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  1. #1
    singersp's Avatar
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    Priest Holmes "Everything is on hold" until doctors decide

    [size=18px]Mike Finger: On reflection, Priest's career more complete [/size]

    Web Posted: 07/09/2006 12:00 AM CDT

    San Antonio Express-News


    Priest Holmes doesn't talk to his old teammate much. But more and more these days, there are moments when Ricky Williams is on his mind.

    A decade ago, who'd have thought they'd end up like this?

    Back when they shared a backfield at Texas, there were plenty of people who figured one of them would end up having to prove himself in Canada while the other reaped the rewards of a record-setting NFL career. It's just that everyone had it backwards.

    Holmes has been in a reflective mood lately, which can happen when you're dealing with a career-threatening neck injury. But even with his future uncertain, he smiles when he thinks about how things have changed.

    "Ricky and me, we took different paths," Holmes said Saturday at All-Sports gym, where he was helping kids register for next week's Football Camp with the Pros. "And the paths we took weren't necessarily the ones people thought we'd take."

    Now, Holmes wonders if those roads are about to diverge even further. While Williams — the enigmatic, underachieving former Heisman Trophy winner — attempts to rebuild his image and bounce back from a drug-related NFL suspension by playing in Canada, Holmes — the undrafted Marshall alum who made three Pro Bowls with the Kansas City Chiefs — is facing the possibility of retirement.

    Holmes, 32, said Saturday "everything is on hold" until doctors decide if his neck can withstand the rigors of a 10th NFL season. Although he appeared to be in good physical shape, he said he hasn't been able to work out and lift weights like he has in previous offseasons.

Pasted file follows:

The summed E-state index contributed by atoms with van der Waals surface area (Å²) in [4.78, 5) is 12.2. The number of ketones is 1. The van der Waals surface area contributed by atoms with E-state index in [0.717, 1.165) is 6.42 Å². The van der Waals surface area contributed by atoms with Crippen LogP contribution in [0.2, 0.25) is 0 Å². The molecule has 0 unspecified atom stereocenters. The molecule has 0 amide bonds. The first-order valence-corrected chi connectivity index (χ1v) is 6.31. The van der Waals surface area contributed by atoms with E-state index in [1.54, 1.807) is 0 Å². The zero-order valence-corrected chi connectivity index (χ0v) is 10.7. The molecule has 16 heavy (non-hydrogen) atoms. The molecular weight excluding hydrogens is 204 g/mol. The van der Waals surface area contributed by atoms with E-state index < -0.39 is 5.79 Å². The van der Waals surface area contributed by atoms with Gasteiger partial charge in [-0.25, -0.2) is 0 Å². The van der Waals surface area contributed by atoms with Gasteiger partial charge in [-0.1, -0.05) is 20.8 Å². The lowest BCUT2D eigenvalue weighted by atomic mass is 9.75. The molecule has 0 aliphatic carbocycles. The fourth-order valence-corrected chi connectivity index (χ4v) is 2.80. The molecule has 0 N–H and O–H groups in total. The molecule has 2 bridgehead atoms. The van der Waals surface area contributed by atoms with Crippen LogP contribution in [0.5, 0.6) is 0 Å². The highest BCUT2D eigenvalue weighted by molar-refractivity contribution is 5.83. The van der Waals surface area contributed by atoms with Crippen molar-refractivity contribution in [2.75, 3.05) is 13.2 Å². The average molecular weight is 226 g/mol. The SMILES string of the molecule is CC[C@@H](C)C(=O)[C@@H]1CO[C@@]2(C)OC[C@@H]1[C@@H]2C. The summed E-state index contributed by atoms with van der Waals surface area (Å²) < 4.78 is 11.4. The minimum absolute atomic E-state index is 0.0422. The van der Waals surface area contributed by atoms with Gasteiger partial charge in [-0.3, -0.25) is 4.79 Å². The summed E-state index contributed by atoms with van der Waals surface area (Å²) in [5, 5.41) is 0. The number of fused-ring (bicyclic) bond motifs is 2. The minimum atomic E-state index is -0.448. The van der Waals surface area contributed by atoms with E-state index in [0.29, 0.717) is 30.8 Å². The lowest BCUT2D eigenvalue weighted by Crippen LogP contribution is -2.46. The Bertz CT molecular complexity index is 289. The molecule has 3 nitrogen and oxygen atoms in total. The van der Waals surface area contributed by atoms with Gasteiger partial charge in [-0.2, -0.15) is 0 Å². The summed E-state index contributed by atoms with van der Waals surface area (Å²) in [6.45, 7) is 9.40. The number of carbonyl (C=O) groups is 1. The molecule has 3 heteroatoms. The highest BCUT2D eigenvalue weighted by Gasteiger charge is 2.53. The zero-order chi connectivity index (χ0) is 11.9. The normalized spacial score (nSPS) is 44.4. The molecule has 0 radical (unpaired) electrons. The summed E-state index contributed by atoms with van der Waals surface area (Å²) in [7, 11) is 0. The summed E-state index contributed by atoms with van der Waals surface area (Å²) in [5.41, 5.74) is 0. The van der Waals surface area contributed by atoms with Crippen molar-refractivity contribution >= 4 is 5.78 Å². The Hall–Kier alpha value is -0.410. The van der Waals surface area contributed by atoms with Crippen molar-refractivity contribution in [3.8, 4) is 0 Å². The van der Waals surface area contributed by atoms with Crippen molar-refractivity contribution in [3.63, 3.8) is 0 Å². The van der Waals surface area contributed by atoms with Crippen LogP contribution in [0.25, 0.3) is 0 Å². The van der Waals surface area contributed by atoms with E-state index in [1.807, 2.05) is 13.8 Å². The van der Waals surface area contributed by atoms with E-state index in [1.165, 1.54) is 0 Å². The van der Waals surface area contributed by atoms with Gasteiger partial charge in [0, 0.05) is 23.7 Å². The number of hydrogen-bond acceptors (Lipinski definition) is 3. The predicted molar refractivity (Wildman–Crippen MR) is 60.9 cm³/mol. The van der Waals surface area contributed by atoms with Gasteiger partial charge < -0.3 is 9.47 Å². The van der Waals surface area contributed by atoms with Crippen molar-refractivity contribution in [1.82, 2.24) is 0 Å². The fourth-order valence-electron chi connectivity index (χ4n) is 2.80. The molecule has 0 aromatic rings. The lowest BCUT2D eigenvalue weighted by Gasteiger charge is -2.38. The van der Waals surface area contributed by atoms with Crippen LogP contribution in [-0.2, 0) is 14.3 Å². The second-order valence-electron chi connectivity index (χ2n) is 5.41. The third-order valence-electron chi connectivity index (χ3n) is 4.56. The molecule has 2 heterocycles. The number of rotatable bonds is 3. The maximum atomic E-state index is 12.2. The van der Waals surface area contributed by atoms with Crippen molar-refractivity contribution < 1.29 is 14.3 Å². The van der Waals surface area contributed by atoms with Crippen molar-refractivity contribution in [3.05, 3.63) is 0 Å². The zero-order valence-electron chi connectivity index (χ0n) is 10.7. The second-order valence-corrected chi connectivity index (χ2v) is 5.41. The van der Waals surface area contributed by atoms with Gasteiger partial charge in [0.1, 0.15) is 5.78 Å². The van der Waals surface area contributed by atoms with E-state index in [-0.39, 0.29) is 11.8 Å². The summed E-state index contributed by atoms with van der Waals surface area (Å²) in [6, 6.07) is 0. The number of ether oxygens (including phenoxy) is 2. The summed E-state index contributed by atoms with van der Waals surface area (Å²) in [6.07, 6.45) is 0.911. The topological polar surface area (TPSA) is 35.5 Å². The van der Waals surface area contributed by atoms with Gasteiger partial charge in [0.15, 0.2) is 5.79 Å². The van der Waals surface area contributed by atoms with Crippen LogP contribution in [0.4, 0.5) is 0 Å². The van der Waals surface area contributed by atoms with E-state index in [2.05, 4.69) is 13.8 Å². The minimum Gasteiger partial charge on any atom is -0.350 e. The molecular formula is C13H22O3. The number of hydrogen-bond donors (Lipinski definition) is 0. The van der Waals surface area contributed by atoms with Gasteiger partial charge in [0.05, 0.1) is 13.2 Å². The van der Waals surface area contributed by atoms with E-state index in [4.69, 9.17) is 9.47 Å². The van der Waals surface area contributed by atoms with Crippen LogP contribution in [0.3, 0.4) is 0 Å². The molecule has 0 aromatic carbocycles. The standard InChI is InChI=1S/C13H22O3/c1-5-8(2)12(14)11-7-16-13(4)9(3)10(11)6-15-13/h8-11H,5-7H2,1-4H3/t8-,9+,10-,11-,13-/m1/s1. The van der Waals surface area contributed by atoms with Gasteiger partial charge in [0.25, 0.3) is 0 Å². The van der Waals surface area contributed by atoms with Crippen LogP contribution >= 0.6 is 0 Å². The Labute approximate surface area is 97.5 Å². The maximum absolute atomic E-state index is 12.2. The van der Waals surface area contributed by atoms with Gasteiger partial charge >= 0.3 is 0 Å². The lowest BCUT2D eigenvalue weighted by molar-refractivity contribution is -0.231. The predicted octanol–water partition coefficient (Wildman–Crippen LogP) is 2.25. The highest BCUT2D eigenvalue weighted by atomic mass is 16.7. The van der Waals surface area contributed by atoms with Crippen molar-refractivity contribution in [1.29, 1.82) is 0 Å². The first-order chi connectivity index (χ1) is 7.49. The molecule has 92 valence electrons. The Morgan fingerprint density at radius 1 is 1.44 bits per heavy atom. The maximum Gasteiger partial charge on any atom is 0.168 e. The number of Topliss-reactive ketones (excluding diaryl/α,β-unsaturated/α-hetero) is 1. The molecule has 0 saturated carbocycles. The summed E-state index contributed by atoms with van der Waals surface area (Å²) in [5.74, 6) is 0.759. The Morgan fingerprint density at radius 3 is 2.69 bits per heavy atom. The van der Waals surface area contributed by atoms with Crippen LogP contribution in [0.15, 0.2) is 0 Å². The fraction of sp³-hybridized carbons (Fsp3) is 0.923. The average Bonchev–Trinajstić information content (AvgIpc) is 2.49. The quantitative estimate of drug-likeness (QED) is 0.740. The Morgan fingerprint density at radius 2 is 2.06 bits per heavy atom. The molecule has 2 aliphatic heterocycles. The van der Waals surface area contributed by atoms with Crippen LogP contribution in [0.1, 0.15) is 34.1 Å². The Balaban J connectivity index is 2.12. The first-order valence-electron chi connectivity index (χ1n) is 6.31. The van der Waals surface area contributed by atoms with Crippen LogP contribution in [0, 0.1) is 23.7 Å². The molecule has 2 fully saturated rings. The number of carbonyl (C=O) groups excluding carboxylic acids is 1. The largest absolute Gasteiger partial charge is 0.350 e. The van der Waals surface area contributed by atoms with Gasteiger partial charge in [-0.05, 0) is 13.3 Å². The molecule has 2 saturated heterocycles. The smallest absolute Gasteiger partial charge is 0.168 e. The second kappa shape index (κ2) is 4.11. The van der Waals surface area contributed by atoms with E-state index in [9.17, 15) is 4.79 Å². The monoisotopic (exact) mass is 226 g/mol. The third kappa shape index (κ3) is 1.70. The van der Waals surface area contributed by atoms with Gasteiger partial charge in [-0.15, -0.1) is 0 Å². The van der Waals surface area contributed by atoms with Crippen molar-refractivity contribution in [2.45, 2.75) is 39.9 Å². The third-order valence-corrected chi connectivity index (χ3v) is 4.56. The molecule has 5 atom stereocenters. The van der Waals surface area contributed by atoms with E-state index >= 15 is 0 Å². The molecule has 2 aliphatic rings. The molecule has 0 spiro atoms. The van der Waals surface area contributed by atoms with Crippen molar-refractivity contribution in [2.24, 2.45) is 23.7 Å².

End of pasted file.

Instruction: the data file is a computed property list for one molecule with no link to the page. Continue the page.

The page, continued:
From most players, such an admission would spell the all-but-certain end of a career. But from Holmes, the man who battled back from three knee injuries and a gruesome hip displacement, it was just an acknowledgement that he once again has some work to do.

    Sure, the Chiefs already have a viable alternative. Larry Johnson took over the starting job last year and has emerged as one of the league's most dangerous running backs. And unlike Williams, Holmes doesn't have much else to prove.

    But he still doesn't see his neck injury — which he suffered when hit helmet-to-helmet by San Diego's Shawne Merriman in October — as a reason to quit.

    "I know it sounds funny to say it, but I've had the luxury of being injured before," Holmes said. "Most people don't see that as a luxury. But at least I know what to expect."

    Even so, this injury is different, and Holmes knows it. His California spinal specialist, Robert Watkins, has warned him about the long-term effects of re-injuring his neck. And although Holmes joked about Watkins' hidden motives for keeping him off the field — "he's a USC grad, and he lost a (Rose Bowl) bet" — he's taking the doctor's words seriously.

    "It's not what it will do to me today," Holmes said of a possible recurrence of his neck problem. "It's what it will do when I'm 40 or 50."

    Holmes said he wants to play another two or three years, but he said the decision on his future ultimately belongs to Watkins. If the doctor determines taking the field is too big of a risk, Holmes said he won't fight to play.

    Holmes wouldn't be the first person in his family to end a career this year. His stepfather, Herman Morris, recently retired from Fort Sam Houston after serving in Iraq. Morris spends much of his time these days taking the grandchildren out on four-wheelers, and Holmes might be joining them soon.

    And if he does end up spending this fall hurtling down dirt roads instead of over linebackers, Holmes said he'll be at peace with how his career ended. When he was rehabilitating from injuries earlier in his career, he said he was always trying to make a name for himself, or live up to a new contract, or fulfill fans' expectations. This summer, he said, that's not the case.

    "I don't think anybody's going to feel like they got gypped," Holmes said. "I think I gave everybody their money's worth."

    Somehow, it's difficult to imagine those words coming from Williams.

    Different paths?

    Holmes knows which one was better. Even if his is coming to an end.

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    Mike Finger: On reflection, Priest's career more complete